Commercial art is generally understood as a branch of advertising, or more recently, marketing. Illustration of various kinds is not enough to qualify as art. A gum wrapper or detergent box is not in and of itself art. Although they may feature a certain kind of picture. But not all pictures are art, not all art is pictures.

Neither picture nor selling will be sufficient to qualify as art.
"Obviously not everything sold is art. Many things not sold are art"

Never thought about this before. Well-made point indeed.
In one breath its said that art can not be defined and that everyone's opinion on art (or music, as you say) is different.

Then in the next, its contradicted by saying that my 'interpretation' of art in the selling of a piece is insufficiant.

Surely can my definition is just as valid as your definition if this is indeed the case, as you say it is?

Interesting... ;-)


- The Faux Artist -
Of course all responses are subjective and you are entitled to your opinion but if you are alone in holding it then you might consider the possibility that if not "wrong", it is unique in it's rightness. Sanity is statistical.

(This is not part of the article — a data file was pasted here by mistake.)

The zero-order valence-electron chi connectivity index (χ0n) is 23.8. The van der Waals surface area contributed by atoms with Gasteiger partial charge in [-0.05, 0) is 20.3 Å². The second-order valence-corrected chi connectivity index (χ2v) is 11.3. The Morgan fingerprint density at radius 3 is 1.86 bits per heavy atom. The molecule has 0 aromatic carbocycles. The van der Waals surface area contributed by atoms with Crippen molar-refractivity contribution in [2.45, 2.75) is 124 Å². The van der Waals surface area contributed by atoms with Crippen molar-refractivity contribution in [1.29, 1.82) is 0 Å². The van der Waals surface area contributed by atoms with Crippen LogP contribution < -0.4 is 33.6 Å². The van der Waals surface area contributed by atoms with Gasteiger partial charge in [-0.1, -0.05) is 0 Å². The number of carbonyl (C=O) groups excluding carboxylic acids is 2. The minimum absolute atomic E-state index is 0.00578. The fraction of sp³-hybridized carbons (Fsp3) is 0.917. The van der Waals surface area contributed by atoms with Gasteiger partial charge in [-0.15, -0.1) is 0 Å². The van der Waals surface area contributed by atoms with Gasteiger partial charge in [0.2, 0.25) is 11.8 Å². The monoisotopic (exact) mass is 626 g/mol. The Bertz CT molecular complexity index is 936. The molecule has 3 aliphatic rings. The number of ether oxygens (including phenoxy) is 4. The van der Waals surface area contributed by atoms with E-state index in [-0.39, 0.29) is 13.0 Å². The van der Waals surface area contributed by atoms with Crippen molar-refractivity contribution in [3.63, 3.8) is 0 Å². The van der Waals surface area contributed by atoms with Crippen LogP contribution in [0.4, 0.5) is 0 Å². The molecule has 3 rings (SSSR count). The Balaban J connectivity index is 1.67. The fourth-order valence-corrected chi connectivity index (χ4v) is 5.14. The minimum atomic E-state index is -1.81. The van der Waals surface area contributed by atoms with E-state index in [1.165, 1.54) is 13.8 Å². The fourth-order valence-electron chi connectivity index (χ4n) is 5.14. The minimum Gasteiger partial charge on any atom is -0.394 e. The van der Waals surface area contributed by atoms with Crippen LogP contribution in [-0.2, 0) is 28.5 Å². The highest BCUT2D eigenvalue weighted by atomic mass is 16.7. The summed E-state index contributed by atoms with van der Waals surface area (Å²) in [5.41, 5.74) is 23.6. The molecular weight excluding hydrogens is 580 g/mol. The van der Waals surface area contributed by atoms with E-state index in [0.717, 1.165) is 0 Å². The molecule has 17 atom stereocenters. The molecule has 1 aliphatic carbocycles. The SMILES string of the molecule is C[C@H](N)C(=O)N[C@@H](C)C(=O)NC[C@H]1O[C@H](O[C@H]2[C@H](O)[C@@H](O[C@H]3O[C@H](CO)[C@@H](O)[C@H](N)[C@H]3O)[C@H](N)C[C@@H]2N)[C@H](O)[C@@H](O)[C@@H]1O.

I'm not saying art can't be defined. I'm not sure Bruce is either. But whethere subjective or objective, the test of selling fails to secure art's identity by common sense or logic.
Which begs the next irksome question, if by common sense or logic., the test of selling fails to secure art's identity - what does? What makes art art?
I don't have a comments-sized answer to that Mike.

Instead you must go to www.depictionandpainting.net and read chapters 1-10.
Avid fan that I am, dear CAP......... and read it I will, what the world craves are bite sized answers. Like Shredded Wheat for those who've been to Tate Modern and feel themselves possessed of an aesthetic bent. But try this for size - if post modernism came replete with the news that there are no meta-narratives, why are we still asking meta-questions?
@ Mike:

And if it didn't?

Arguments for pluralism and against post-structuralist and so-called postmodernist views are taken up in Chapters 7 and 8.

As for that overbite - I'd see an orthodontist or go back to Gombrich.